During the first few decades of environmental protection regulation, the focus was on containing or cleaning up pollution after it was generated. Countries and organizations then realized that regulations that focus on the end of the pipe or the top of the stack do little to prevent pollution or avert future impacts and they started shifting to a preventive, proactive approach. This approach wasn’t and isn’t an easy one as it involves identifying the root causes of waste and figuring out ways to minimize its creation, often by using energy and materials more efficiently.

Pollution can result from virtually all human activities. Therefore, pollution prevention represents a challenge that is open to all members of society, at all levels of activity and decision-making. The role of education is crucial: pollution prevention requires having the skills, creativity, and mindset to holistically identify options for improvement and innovation. This principle is found in section 4(h) “to combat all forms of pollution”. Access to information and justice in environmental matters This principle[6] is found in sections 4(c), 4(d), and 4(e).

Section 4(c) ties up with the idea that the environment has no boundaries. Section 4(d) regards the participation of the public in decisions that effect the environment, whilst section 4(d) refers to the application of scientific and technical knowledge and resources in determining matters that affect the environment. Also Part IX of the act deals with the right to information which is part and parcel of public participation and access to information. This principle[7] includes three basic rights: 1) Public participation 2) Access and exchange of information 3) Access to justice in environmental matters

Public participation may be both positive and negative at the same time. It is generally decided that if it is a major project then there will be public participation. This slows the process down a lot and despite the possibility of raising some valid points, there is the risk that the issue will never be resolved and that the media will take advantage of the situation and feed on it, not letting go of some issues and completely ignoring others. This will bring any sort of development to a halt. The right to access and exchange information gives the electorate a chance to demand information about the environment.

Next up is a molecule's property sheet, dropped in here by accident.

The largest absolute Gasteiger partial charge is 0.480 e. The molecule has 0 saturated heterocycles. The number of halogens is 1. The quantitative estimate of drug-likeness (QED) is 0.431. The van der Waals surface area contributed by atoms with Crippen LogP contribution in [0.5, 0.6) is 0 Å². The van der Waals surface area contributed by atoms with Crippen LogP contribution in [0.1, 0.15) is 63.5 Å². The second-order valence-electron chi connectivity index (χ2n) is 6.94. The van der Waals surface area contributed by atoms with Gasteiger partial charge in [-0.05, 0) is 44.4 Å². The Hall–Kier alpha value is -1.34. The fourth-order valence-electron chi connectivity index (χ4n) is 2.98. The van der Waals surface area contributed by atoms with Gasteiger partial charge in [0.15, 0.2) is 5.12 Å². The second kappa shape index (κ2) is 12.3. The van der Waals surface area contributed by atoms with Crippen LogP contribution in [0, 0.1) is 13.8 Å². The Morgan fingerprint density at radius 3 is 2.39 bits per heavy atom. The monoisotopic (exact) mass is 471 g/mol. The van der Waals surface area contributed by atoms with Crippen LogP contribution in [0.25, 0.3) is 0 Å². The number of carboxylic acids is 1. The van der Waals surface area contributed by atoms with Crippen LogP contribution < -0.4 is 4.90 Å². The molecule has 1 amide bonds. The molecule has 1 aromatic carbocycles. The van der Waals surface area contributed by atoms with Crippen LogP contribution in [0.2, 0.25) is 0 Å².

This puts the required pressure on the government to keep up to date and abreast with what the electorate feels with regards to the implementation of its various policies. This gives the electorate a right to comment about the government and interact with the government, always with the protection of the environment as the objective. The third right is not very developed. Basically, any form of conditions imposed on an individual can be contested. Conclusion As we have seen these principles form the basis of environmental law and have been recognized and applied worldwide. Our law[8] states that The provisions of articles 3 and 4 shall not be directly enforceable in any court, but the principles therein contained are this notwithstanding fundamental to the Government of the State and those principles shall be employed in the interpretation of the other provisions of this Act or of any other law relating to matters governed by this Act. ” In this section the legislature clearly states that although these provisions of articles 3 and 4 aren’t enforceable in a court of law, the principles carry a lot of weight and are considered to be fundamental to the Government of the State.

We may also conclude that our environment is fragile, in today’s world, it is more important then ever to preserve the natural beauty and resources of our planet. This awareness of the importance of looking after the environment is what led to the creation of the principles discussed. Environmental Protection seeks to safeguard the quality of air, water and land. This involves the enforcement of legislation and a range of supporting activities to monitor and report on discharges and emissions, to establish the impacts of pollution, to set standards, and issue consent licenses and authorizations.

Bibliography: ? Laws of Malta Chapter 435-Enviroment Protection Act ? Encarta Encyclopedia 2003 ? http://www. biotech-info. net/raffensperger/ ———————– [1] Section 3-Environment Protection Act [2] Sovereignty over Natural Resources principle. [3] Section 4(i) ??? To consider the environment as the common heritage and common concern of humankind. [4]Section 3-Environmental Protection Act [5] Section 4(b)-Environment Protection Act [6] Access to Information & Justice in Environmental Matters [7] Access to information and justice in environmental matters [8] Section 5-Environment Protection Act